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kernel panic -- again =\


upc0d3
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Hello guys,

 

I'm having problems with kernel panic again and also with my sound.

It seems that the kernel panic only occurs when I'm trying to emerge mplayer with the use flags a52 and ffmpeg.

I could emerge mplayer without this two flags.

 

And I can't get sound on mplayer/smplayer working, but I can get the sound working on the videos from youtube.

 

I've here my dmesg and kernel configuration for more expert users can take a look and see if there is something (I know there is, but not what exactly) wrong.

 

Just some points, after a while I gave up trying to install funtoo with crypt HD using LVM and busybox, I'll come back to that later, but for now, I need my notebook for work.

So I have installed the funtoo in a very normal way, GPT uncrypted, using gentoo-sources and genkernel.

 

Here is the config files:

dmesg: https://bpaste.net/show/f0883dc6d635

kernel: https://bpaste.net/show/f1aa0e87a00a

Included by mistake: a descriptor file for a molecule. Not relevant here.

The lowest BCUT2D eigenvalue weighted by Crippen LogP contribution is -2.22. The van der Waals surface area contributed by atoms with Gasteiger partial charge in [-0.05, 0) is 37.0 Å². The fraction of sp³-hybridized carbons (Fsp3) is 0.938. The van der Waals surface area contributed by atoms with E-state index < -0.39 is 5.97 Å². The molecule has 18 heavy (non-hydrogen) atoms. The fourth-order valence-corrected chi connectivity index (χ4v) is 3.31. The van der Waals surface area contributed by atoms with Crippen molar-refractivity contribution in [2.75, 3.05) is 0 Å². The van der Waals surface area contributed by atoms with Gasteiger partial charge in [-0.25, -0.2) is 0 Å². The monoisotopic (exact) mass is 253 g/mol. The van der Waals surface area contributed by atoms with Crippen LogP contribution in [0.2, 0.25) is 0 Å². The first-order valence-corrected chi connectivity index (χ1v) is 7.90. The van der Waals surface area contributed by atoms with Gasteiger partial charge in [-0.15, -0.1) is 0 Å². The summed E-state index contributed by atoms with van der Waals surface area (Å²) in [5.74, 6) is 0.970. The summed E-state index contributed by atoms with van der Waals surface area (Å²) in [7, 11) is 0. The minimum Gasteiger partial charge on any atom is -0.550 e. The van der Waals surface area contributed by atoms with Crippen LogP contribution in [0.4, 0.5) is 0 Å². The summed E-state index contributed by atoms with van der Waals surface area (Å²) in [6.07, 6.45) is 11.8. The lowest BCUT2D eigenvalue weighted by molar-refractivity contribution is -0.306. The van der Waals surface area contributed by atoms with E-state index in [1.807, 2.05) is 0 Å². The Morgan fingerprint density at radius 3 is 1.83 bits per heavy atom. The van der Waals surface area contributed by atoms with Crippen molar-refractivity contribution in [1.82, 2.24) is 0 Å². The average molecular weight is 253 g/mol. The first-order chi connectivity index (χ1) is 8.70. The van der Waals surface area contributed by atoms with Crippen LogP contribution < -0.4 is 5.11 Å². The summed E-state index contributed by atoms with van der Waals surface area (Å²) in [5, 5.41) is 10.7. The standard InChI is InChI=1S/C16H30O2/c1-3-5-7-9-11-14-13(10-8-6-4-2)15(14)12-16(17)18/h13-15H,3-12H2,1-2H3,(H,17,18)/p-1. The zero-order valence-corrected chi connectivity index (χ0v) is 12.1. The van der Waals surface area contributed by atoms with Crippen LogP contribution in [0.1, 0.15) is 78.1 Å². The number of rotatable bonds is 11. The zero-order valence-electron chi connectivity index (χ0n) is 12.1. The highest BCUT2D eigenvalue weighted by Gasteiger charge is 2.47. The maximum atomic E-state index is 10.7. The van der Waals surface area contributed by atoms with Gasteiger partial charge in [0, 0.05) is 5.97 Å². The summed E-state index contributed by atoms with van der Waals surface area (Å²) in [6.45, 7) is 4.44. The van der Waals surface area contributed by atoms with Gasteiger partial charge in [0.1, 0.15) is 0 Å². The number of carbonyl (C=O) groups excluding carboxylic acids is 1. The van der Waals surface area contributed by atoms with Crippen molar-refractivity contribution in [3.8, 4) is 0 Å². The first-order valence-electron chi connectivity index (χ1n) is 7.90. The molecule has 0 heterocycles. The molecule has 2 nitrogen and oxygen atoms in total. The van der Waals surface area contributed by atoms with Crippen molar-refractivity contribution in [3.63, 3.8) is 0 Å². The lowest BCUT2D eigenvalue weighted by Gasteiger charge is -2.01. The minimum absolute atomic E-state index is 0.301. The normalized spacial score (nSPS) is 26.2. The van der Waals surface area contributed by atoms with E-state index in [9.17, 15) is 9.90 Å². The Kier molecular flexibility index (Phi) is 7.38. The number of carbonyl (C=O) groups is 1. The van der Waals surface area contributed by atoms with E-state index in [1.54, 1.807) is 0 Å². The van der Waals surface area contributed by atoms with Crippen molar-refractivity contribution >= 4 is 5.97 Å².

Thanks guys!

 

PS: I tried to take a photo of the screen but the image got all fuzzy, so whenever it occurs again I'll try to get a better photo and post here.

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  • Funtoo Linux BDFL

It can be really hard to figure out what is going wrong with a kernel. I am going through my own issues with a server motherboard I have. With 3.17.0, my PCI firewire card stops working. It's not related to the firewire driver exactly -- it can't allocate an IRQ!

 

What I did, per the suggestion of the firewire devs, is to "bisect" my kernel. That means I used the "git bisect" feature to narrow down the *exact* commit that caused the kernel to start failing on my hardware. I was then able to contact the Intel developer who made the commit, who is being very helpful and considers it a regression (bug), and is trying to fix it.

 

The basic process for bisecting a kernel is to git clone the kernel sources, and then you use the git bisect command to tag "good" and "bad" versions. git bisect will find the middle commit between good and bad, which you then compile and see if it works or not. If yes, it gets tagged as good, if not, it is tagged as bad. Eventually (took me 13 tries), I found the *exact* commit that caused my issue.

 

Then I could contact someone who could help.

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